JAMES GRAHAM, the Twilight Sad's vocalist, shows up first. He's only 10 minutes late, which is early by indie band standards, and tells me that he's pleased to be here in this Glasgow café because it's given him something to do other than watch daytime television. Half an hour later, fellow member Andy MacFarlane – guitarist and general noise-monger in one of Scotland's most hotly tipped bands – finally puts in an appearance.
He slept in, and has the bed hair to prove it(though I think this might be his actual hairstyle). It's one o'clock in the afternoon.
All of this might lead you to assume that this "noisy folk band", as Graham describes them, are living it up in true rock'n'roll style. Actually, the Twilight Sad, whose debut album Fourteen Autumns And Fifteen Winters was considered one of last year's finest, all still live with their parents. They are also very serious when it comes to talking about their thoroughly Scottish sound, which mixes the quiet-loud crescendo of discordant noise we associate with Mogwai, with the dour, heavily accented poetry of Arab Strap. "Just don't call it Highland emo, like they described it in Denmark," warns Graham.
Last year was huge for the Twilight Sad – who come from around Kilsyth – not that we know the half of it here in Scotland. The band, which includes Craig Orzel on bass and drummer Mark Devine, played 160 gigs over 12 months. Only a handful of them, however, were in Scotland. "We've mostly been playing in America. Our name has been all over the place there," says Graham.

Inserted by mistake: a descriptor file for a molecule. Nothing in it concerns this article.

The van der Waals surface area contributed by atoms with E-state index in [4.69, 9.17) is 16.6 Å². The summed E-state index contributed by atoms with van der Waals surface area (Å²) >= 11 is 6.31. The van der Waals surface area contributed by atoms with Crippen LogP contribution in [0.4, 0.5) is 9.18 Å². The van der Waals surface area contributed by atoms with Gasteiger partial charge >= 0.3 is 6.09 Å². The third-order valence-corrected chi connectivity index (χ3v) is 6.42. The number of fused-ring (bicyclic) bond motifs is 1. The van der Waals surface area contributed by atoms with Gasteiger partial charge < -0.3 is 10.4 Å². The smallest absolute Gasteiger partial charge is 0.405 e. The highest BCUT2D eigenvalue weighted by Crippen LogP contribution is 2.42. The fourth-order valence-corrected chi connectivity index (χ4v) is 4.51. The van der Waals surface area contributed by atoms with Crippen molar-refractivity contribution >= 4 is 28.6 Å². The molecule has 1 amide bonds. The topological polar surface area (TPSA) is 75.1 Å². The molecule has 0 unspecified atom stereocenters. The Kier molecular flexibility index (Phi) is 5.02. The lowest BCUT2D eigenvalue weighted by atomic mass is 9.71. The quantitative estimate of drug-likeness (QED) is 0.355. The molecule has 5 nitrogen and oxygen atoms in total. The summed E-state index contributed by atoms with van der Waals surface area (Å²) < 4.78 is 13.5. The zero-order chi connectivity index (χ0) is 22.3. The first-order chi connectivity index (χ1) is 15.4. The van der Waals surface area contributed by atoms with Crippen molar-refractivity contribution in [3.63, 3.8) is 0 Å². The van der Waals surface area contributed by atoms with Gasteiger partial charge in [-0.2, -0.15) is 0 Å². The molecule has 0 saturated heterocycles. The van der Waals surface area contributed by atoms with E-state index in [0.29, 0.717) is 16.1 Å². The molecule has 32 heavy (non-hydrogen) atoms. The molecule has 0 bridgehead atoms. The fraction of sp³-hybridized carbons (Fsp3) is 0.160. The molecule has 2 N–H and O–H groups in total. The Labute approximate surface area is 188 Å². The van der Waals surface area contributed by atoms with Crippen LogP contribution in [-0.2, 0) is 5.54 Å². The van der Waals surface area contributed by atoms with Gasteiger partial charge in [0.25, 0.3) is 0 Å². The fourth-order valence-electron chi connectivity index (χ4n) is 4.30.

Pitchfork, the independent music website that is hugely influential in the States, gave them a glowing review last year and a spot at their elite festival in Chicago catapulted them into the spotlight. "We were on the main stage with Cat Power and Steve Malkmus and our dressing room was opposite Yoko Ono's," says Graham, looking baffled. "But then we would come back here and be playing to my mum and dad and a couple of friends again. It was strange."
It may be a topsy-turvy way of achieving recognition but this year we're going to be seeing a lot more of them on their home turf. Tonight the Twilight Sad are playing Glasgow's Celtic Connections alongside Camera Obscura, and in the coming months they're touring Scotland, where they intend to test out some new material, which is apparently even "bigger and noisier" than the epic, shoegazing sound of their debut. "We were really surprised to be asked to play with Camera Obscura," says Graham. "I mean, it's at the ABC! I've seen Mogwai there…"
There may only be four of them, but Fourteen Autumns And Fifteen Winters has an astonishingly layered sound, making use of accordions, theremin, piano, a crashing rhythm section and a hell of a lot of white noise, though live it's a more minimal, visceral affair. "I just mess about," says MacFarlane, whom Graham credits for creating the band's volume-shifting sound. "I don't really play these instruments. I just pick up the saw or the accordion and hit record. We're winging it basically." Thankfully, it doesn't sound like it when you hear their music.